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Y 4.589/2: S.hrg. 100-391

S. HRG. 100-391

LEGAL ISSUES THAT ARISE WHEN COLOR IS ADDED

TO FILMS ORIGINALLY PRODUCED, SOLD, AND
DISTRIBUTED IN BLACK AND WHITE

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COMMITTEE ON THE JUDICIARY
UNITED STATES SENATE

ONE HUNDREDTH CONGRESS

FIRST SESSION

ON

LEGAL ISSUES THAT ARISE WHEN COLOR IS ADDED TO BLACK-ANDWHITE MOVIES

MAY 12, 1987

Serial No. J-100-23

Printed for the use of the Committee on the Judiciary

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For sale by the Superintendent of Documents, Congressional Sales Office
U.S. Government Printing Office, Washington, DC 20402

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CONTENTS

Leahy, Hon. Patrick J., a U.S. Senator from the State of Vermont....

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Testimony

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Letter to Senators Leahy, DeConcini, and Humphrey from Melville Sha-
velson, President, Writers Guild of America, West, In., May 11, 1987 ......

Taped statement of John Huston........

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LEGAL ISSUES THAT ARISE WHEN COLOR IS ADDED TO FILMS ORIGINALLY PRODUCED, SOLD, AND DISTRIBUTED IN BLACK AND WHITE

TUESDAY, MAY 12, 1987

U.S. SENATE,

SUBCOMMITTEE ON TECHNOLOGY AND THE Law,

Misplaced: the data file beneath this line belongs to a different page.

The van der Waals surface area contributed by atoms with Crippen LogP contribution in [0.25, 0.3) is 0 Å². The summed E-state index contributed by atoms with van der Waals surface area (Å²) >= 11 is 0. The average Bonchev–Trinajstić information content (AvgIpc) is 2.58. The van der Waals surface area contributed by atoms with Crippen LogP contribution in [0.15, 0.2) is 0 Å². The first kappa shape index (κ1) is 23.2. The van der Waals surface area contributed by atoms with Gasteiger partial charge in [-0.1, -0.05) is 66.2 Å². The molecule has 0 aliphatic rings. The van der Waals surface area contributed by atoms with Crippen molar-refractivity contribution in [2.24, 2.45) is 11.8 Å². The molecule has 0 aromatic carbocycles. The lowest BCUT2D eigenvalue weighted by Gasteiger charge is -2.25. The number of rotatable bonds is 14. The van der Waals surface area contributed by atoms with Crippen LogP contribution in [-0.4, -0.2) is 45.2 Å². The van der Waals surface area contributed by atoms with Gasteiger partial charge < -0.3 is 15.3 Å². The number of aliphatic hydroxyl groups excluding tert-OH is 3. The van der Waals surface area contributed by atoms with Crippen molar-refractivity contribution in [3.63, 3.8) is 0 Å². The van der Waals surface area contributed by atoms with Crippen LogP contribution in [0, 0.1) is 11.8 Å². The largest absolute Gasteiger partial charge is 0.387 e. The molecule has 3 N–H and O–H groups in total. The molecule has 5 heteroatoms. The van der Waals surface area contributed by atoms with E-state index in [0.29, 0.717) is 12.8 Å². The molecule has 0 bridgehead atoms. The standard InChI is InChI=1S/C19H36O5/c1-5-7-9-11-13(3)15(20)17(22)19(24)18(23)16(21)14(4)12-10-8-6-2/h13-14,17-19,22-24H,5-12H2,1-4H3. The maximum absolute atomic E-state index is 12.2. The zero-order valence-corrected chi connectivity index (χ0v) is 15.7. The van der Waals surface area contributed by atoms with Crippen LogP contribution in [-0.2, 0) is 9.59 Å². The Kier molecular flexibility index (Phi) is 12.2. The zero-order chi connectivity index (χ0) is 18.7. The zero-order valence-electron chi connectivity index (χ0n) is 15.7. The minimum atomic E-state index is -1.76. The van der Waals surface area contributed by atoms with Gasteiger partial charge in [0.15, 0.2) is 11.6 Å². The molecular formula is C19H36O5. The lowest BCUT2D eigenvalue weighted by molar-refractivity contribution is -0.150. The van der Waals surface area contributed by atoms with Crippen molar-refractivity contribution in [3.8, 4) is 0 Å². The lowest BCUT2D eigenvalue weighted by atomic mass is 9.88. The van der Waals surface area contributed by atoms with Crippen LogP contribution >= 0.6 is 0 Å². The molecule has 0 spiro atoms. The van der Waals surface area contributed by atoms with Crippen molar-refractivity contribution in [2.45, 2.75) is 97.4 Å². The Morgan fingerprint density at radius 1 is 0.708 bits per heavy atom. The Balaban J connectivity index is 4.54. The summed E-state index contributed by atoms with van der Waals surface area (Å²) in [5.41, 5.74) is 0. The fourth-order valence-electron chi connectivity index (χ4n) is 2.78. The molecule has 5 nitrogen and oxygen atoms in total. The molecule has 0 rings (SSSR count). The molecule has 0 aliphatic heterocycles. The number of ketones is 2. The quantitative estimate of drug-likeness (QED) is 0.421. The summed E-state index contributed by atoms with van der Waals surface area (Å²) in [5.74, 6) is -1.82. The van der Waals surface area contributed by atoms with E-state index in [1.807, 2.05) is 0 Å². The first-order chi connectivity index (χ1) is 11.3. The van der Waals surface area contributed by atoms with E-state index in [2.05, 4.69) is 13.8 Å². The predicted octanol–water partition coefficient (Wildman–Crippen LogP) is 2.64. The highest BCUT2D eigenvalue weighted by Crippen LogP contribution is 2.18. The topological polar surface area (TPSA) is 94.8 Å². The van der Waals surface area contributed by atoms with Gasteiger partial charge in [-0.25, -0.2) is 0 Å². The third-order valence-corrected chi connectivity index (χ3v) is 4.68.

COMMITTEE ON THE JUDICIARY,

Washington, DC. The subcommittee met, pursuant to notice, at 9 a.m., in room SD226, Dirksen Senate Office Building, Hon. Patrick J. Leahy (chairman of the subcommittee) presiding.

Staff present: Ann Harkins, majority chief counsel, and Matt Gerson, majority general counsel, Subcommittee on Technology and the Law.

OPENING STATEMENT OF HON. PATRICK J. LEAHY, A U.S.
SENATOR FROM THE STATE OF VERMONT

Senator LEAHY. The subcommittee can come to order. Thomas Jefferson once observed that, "Law and institutions must go hand in hand with the progress of the human mind. As new discoveries are made *** institutions must advance also, and keep pace with the times." We in Congress must keep Mr. Jefferson's admonition in mind as we tackle the difficult legal questions that are a natural byproduct of new technologies.

This subcommittee is the Judiciary Committee's forum for exploring whether evolving technologies require that we modify our laws to keep up with technology or in anticipation of the technological advances of the future. The subcommittee began its work this year with 2 days of hearings on the semiconductor chip industry, obviously at the heart of American technology. We produced the Semiconductor Chip Protection Act Extension of 1987.

Today we address a different issue. We are going to examine the legal issues that arise when color is added to black-and-white movies. We are not doing it with a bill before us or a legislative fix in mind.

The technology used in colorizing black-and-white films points out the need for Congress to stay ahead of the curve and begin to look at our laws with imagination equal to that of the inventors of technological innovation. We can't just sit back and try to fit new technology into old legal holes. We have to be creative while hold

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